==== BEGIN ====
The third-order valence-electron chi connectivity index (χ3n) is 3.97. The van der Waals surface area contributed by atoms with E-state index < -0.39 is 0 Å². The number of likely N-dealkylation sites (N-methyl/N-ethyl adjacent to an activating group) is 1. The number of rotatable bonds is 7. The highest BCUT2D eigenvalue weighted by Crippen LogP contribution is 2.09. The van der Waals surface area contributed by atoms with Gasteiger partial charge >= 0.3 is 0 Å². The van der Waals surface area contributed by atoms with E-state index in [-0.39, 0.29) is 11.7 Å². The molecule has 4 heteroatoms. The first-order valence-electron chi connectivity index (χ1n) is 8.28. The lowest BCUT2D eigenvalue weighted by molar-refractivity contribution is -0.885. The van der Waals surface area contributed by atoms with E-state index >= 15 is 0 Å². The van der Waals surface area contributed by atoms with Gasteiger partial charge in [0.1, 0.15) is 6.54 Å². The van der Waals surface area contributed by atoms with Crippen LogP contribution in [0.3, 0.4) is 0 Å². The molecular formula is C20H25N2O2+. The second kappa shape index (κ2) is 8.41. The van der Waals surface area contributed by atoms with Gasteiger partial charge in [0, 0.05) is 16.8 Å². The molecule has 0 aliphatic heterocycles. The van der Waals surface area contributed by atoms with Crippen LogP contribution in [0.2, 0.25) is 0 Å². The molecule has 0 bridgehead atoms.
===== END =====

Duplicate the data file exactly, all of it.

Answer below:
The third-order valence-electron chi connectivity index (χ3n) is 3.97. The van der Waals surface area contributed by atoms with E-state index < -0.39 is 0 Å². The number of likely N-dealkylation sites (N-methyl/N-ethyl adjacent to an activating group) is 1. The number of rotatable bonds is 7. The highest BCUT2D eigenvalue weighted by Crippen LogP contribution is 2.09. The van der Waals surface area contributed by atoms with Gasteiger partial charge >= 0.3 is 0 Å². The van der Waals surface area contributed by atoms with E-state index in [-0.39, 0.29) is 11.7 Å². The molecule has 4 heteroatoms. The first-order valence-electron chi connectivity index (χ1n) is 8.28. The lowest BCUT2D eigenvalue weighted by molar-refractivity contribution is -0.885. The van der Waals surface area contributed by atoms with E-state index >= 15 is 0 Å². The van der Waals surface area contributed by atoms with Gasteiger partial charge in [0.1, 0.15) is 6.54 Å². The van der Waals surface area contributed by atoms with Crippen LogP contribution in [0.3, 0.4) is 0 Å². The molecular formula is C20H25N2O2+. The second kappa shape index (κ2) is 8.41. The van der Waals surface area contributed by atoms with Gasteiger partial charge in [0, 0.05) is 16.8 Å². The molecule has 0 aliphatic heterocycles. The van der Waals surface area contributed by atoms with Crippen LogP contribution in [0.2, 0.25) is 0 Å². The molecule has 0 bridgehead atoms.